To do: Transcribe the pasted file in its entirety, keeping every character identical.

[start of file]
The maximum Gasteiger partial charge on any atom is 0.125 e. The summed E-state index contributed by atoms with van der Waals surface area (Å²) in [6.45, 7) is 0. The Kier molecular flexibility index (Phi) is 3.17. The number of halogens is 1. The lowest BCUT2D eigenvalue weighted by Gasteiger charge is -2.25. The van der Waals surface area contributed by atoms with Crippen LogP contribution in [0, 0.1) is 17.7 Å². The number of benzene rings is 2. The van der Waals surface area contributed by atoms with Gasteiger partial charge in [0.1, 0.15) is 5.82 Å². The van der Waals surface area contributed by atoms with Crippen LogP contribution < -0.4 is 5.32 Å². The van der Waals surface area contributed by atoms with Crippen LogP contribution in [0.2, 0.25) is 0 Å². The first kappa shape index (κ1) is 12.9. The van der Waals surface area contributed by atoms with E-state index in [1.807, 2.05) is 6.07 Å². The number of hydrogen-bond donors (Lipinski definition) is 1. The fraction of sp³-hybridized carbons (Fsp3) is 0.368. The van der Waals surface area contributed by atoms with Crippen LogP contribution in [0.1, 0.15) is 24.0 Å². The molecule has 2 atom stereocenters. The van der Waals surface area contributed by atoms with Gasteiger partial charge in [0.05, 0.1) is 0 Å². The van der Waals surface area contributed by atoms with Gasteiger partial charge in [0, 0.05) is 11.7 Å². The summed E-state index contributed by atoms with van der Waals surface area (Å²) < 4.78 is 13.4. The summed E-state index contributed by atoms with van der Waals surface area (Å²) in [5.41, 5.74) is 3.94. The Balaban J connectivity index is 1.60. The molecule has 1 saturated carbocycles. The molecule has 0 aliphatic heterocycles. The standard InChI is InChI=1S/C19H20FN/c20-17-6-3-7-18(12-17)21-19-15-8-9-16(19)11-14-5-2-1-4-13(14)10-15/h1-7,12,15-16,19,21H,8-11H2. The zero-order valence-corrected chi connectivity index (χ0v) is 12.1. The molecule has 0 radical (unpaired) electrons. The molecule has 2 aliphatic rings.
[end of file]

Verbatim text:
The maximum Gasteiger partial charge on any atom is 0.125 e. The summed E-state index contributed by atoms with van der Waals surface area (Å²) in [6.45, 7) is 0. The Kier molecular flexibility index (Phi) is 3.17. The number of halogens is 1. The lowest BCUT2D eigenvalue weighted by Gasteiger charge is -2.25. The van der Waals surface area contributed by atoms with Crippen LogP contribution in [0, 0.1) is 17.7 Å². The number of benzene rings is 2. The van der Waals surface area contributed by atoms with Gasteiger partial charge in [0.1, 0.15) is 5.82 Å². The van der Waals surface area contributed by atoms with Crippen LogP contribution < -0.4 is 5.32 Å². The van der Waals surface area contributed by atoms with Crippen LogP contribution in [0.2, 0.25) is 0 Å². The first kappa shape index (κ1) is 12.9. The van der Waals surface area contributed by atoms with E-state index in [1.807, 2.05) is 6.07 Å². The number of hydrogen-bond donors (Lipinski definition) is 1. The fraction of sp³-hybridized carbons (Fsp3) is 0.368. The van der Waals surface area contributed by atoms with Crippen LogP contribution in [0.1, 0.15) is 24.0 Å². The molecule has 2 atom stereocenters. The van der Waals surface area contributed by atoms with Gasteiger partial charge in [0.05, 0.1) is 0 Å². The van der Waals surface area contributed by atoms with Gasteiger partial charge in [0, 0.05) is 11.7 Å². The summed E-state index contributed by atoms with van der Waals surface area (Å²) < 4.78 is 13.4. The summed E-state index contributed by atoms with van der Waals surface area (Å²) in [5.41, 5.74) is 3.94. The Balaban J connectivity index is 1.60. The molecule has 1 saturated carbocycles. The molecule has 0 aliphatic heterocycles. The standard InChI is InChI=1S/C19H20FN/c20-17-6-3-7-18(12-17)21-19-15-8-9-16(19)11-14-5-2-1-4-13(14)10-15/h1-7,12,15-16,19,21H,8-11H2. The zero-order valence-corrected chi connectivity index (χ0v) is 12.1. The molecule has 0 radical (unpaired) electrons. The molecule has 2 aliphatic rings.